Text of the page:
Quantiﬁcation and Genotyping of Aichi Virus 1 in Water Samples
in the Kathmandu Valley, Nepal
Received: 24 December 2016 / Accepted: 2 February 2017 / Published online: 9 February 2017
Ó Springer Science+Business Media New York 2017
Abstract Aichi virus 1 genomes were detected by quan-
titative PCR in groundwater from shallow dug (10/22) and
tube wells (1/15), river water (14/14), and sewage (1/1),
with the maximum concentration of 4.0 9 10
Nucleotide sequencing analysis demonstrated the preva-
lence of genotype B in the virus positive samples.
Keywords Aichi virus 1 Á Groundwater Á Kathmandu
Valley Á Picornaviridae
Aichi virus 1 (AiV-1) is a single-stranded, positive-sense
RNA virus that belongs to the genus Kobuvirus in the
family Picornaviridae (Reuter et al. 2011). AiV-1 is con-
sidered as a potential causative agent of viral gastroenteritis
in humans, primarily transmitted through contaminated
food and water (Reuter et al. 2011).
Recent environmental studies have demonstrated a high
prevalence of AiV-1 in various types of water samples,
such as raw and treated sewage, reclaimed water, and river
water (Kitajima and Gerba 2015). Quantitative PCR
(qPCR) was employed in some of these studies, obtaining
quantitative data on the prevalence of AiV-1 in water,
whereas nucleotide sequencing analysis combined with
conventional PCR was used to determine the distribution of
AiV-1 genotypes (Kitajima and Gerba 2015). Considering
that a limited number of studies have been conducted so far
on the AiV-1 detection in water and most of them were
conducted in developed countries, it is highly recom-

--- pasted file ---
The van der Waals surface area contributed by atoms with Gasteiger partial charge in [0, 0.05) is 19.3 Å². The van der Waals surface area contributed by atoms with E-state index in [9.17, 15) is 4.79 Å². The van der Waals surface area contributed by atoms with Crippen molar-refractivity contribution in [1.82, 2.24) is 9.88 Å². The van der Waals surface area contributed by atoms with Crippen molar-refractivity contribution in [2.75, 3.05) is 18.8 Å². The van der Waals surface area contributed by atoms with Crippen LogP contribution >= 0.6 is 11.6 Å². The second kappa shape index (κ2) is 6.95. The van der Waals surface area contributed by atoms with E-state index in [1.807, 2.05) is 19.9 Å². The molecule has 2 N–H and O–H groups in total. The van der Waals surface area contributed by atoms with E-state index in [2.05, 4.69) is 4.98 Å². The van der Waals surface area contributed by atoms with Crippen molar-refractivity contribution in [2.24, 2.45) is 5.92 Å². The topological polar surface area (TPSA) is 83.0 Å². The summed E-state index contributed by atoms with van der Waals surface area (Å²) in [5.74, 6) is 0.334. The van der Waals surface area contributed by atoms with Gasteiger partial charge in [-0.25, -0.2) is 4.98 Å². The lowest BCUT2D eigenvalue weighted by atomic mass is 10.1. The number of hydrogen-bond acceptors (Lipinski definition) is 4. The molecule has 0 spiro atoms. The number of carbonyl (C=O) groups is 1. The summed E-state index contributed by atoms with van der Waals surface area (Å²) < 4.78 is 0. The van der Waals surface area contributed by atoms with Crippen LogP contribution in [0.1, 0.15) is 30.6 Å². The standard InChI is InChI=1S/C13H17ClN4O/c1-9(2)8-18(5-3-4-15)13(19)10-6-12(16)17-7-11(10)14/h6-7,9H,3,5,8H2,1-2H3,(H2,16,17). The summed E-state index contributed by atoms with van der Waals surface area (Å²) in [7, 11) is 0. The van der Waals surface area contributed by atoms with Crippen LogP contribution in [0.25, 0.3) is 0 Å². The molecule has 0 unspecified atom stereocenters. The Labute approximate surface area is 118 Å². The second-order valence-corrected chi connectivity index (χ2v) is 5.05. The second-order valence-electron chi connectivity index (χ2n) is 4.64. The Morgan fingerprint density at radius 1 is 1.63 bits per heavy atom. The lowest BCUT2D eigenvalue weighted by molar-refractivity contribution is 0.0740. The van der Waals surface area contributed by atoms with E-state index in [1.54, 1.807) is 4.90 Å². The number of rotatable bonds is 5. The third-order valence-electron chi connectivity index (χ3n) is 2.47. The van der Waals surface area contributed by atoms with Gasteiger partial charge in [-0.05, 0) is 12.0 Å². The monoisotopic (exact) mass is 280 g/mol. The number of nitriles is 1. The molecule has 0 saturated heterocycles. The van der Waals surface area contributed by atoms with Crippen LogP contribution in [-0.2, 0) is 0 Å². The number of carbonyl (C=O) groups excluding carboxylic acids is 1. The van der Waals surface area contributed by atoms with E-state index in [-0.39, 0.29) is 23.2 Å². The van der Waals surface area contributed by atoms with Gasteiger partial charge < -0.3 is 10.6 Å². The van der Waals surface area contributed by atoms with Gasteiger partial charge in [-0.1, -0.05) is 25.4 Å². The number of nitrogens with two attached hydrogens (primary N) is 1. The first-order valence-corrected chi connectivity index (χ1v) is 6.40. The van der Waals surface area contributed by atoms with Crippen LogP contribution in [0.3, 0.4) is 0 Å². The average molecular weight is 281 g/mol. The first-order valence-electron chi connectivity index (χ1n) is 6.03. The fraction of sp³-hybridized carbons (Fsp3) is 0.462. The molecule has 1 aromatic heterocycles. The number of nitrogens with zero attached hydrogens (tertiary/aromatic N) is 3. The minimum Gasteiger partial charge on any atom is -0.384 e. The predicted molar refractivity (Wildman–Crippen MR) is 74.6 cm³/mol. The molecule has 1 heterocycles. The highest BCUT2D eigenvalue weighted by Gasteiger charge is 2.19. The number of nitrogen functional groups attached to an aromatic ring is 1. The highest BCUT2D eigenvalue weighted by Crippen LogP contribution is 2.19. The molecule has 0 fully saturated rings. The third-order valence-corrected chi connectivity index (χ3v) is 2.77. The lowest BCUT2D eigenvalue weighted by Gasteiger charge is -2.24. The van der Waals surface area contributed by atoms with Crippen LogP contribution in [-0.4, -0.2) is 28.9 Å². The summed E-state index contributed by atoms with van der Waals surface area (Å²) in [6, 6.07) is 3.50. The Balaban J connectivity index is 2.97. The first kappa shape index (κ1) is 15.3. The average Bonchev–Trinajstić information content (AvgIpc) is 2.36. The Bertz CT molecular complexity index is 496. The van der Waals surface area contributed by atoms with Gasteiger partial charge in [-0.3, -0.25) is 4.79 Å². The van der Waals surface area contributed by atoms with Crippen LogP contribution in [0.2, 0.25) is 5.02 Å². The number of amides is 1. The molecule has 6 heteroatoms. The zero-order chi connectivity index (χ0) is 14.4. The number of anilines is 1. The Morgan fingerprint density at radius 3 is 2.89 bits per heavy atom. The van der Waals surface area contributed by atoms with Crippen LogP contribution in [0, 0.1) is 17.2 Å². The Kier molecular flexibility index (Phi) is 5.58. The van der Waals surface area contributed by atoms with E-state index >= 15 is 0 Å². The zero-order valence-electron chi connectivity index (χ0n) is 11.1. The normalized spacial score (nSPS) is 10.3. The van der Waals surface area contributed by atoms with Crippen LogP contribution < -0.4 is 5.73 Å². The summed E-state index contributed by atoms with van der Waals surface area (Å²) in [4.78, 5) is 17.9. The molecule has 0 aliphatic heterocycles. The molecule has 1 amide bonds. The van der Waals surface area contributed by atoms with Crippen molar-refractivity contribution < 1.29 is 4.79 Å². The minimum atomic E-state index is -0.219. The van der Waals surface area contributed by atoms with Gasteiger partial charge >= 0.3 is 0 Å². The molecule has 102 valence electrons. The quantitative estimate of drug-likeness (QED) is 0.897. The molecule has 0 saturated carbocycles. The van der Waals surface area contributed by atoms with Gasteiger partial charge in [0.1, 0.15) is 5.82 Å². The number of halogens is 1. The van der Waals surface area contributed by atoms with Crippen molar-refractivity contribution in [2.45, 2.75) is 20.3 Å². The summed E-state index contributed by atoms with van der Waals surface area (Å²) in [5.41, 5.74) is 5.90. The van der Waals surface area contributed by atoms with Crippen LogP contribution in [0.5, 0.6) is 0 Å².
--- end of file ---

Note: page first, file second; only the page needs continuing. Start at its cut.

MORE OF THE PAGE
mended to study the prevalence of AiV-1 in water samples
in developing countries.
The Kathmandu Valley, the capital city area of Nepal, is
well recognized as an area where waterborne diseases are
one of the most serious public health concerns, partially
because of low coverages of proper drinking water and
wastewater treatment systems. People in the valley mainly
depend on groundwater for their domestic water use. Since
contamination of groundwater by waterborne pathogens
could pose a health risk to humans, their prevalence in
water needs to be surveyed prior to the risk estimation.
However, a limited number of studies in Nepal have been
reported on the prevalence of waterborne pathogens, such
as pathogenic bacteria (Inoue et al. 2014; Tanaka et al.
2012), protozoa (Haramoto et al. 2011; Ono et al. 2001,
Shrestha et al. 2015, 2016), and viruses (Haramoto et al.
2011), in water samples.
This study aimed to determine the prevalence of AiV-1
genomes in various types of water samples, including
groundwater, in the Kathmandu Valley. The ﬁrst water
sampling was conducted in the wet season (August–
September) of 2009 (Haramoto et al. 2011), followed by
additional sampling campaigns in both wet (August 2010)
and dry seasons (May 2011). During the sampling periods,
a total of 53 water samples were collected from nine
shallow dug wells (n = 22), six shallow tube wells
(n = 15), eight sites along the Bagmati River and its
tributaries (n = 14), a tap in a house supplied with tanker
water (n = 1), and a sewage pipe (n = 1).
Nucleotide Sequence Accession Numbers The nucleotide
sequences determined in this study have been deposited in the
GenBank database under accession numbers LC200515–LC200529.
& Eiji Haramoto
Interdisciplinary Center for River Basin Environment,
Graduate Faculty of Interdisciplinary Research, University of
Yamanashi, 4-3-11 Takeda, Kofu, Yamanashi 400-8511,
Division of Environmental Engineering, Faculty of
Engineering, Hokkaido University, North 13 West 8, Kita-ku,
Sapporo, Hokkaido 060-8628, Japan
Food Environ Virol (2017) 9:350–353